Semi-supervised learning (SSL) aims to use unlabeled data as an additional source of information in order to improve upon the performance of supervised learning methods. The availability of labeled data is often limited due to the expensive and/or tedious annotation process, while unlabeled data could be easily available in large amounts. This is particularly true for predictive modelling problems with a structured output space. In this study, we address the task of SSL for multi-target regression (MTR), where the output space consists of multiple numerical values. We extend the self-training approach to perform SSL for MTR by using a random forest of predictive clustering trees. In self-training, a model iteratively uses its own most reliable predictions, hence a good measure for the reliability of predictions is essential. Given that reliability estimates for MTR predictions have not yet been studied, we propose four such estimates, based on mechanisms provided within ensemble learning. In addition to these four scores, we use two benchmark scores (oracle and random) to empirically determine the performance limits of self-training. Empirical evaluation on the largest available collection of datasets for MTR showed that self-training with any of the proposed reliability scores consistently improves over supervised random forests.

Semi-supervised learning for multi-target regression

CECI, MICHELANGELO;KOCEV, DRAGI;
2015

Abstract

Semi-supervised learning (SSL) aims to use unlabeled data as an additional source of information in order to improve upon the performance of supervised learning methods. The availability of labeled data is often limited due to the expensive and/or tedious annotation process, while unlabeled data could be easily available in large amounts. This is particularly true for predictive modelling problems with a structured output space. In this study, we address the task of SSL for multi-target regression (MTR), where the output space consists of multiple numerical values. We extend the self-training approach to perform SSL for MTR by using a random forest of predictive clustering trees. In self-training, a model iteratively uses its own most reliable predictions, hence a good measure for the reliability of predictions is essential. Given that reliability estimates for MTR predictions have not yet been studied, we propose four such estimates, based on mechanisms provided within ensemble learning. In addition to these four scores, we use two benchmark scores (oracle and random) to empirically determine the performance limits of self-training. Empirical evaluation on the largest available collection of datasets for MTR showed that self-training with any of the proposed reliability scores consistently improves over supervised random forests.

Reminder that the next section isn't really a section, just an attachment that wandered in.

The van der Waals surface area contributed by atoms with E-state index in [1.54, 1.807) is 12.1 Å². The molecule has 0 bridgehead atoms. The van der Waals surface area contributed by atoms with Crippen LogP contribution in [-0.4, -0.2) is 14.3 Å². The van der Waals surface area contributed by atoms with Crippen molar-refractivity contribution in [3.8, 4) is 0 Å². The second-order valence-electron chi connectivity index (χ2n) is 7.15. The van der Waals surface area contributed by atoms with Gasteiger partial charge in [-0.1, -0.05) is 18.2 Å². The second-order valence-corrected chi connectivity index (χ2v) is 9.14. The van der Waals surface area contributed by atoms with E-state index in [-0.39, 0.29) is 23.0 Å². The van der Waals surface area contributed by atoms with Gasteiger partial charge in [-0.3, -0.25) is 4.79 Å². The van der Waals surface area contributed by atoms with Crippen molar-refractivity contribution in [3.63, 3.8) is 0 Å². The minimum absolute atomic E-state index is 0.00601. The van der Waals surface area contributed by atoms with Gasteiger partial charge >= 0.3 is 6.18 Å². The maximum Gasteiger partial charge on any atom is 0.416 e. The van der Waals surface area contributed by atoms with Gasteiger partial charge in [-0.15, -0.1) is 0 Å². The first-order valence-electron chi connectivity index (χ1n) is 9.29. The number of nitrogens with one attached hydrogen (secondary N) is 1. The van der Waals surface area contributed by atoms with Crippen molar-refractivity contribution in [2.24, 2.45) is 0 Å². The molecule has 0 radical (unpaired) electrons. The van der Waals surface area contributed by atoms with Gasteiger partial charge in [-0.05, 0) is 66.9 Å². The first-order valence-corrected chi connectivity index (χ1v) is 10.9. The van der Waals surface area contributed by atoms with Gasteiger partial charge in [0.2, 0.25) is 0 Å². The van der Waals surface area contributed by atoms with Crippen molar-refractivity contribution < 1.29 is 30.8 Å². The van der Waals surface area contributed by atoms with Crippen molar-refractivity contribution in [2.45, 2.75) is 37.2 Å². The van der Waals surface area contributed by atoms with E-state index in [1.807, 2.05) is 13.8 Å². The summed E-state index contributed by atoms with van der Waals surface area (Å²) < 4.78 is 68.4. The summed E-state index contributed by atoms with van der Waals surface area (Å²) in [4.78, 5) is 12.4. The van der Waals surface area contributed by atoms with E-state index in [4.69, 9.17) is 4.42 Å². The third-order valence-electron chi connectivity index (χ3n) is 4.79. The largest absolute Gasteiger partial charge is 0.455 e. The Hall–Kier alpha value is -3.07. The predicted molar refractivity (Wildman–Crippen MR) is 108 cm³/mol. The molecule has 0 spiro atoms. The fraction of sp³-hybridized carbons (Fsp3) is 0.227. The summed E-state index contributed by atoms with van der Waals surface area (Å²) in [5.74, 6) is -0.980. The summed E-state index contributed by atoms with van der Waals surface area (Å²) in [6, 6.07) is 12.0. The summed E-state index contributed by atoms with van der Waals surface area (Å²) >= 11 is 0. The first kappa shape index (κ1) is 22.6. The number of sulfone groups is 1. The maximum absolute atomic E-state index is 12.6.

9781510810877
9781510810877
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Utilizza questo identificativo per citare o creare un link a questo documento: https://hdl.handle.net/11586/178019
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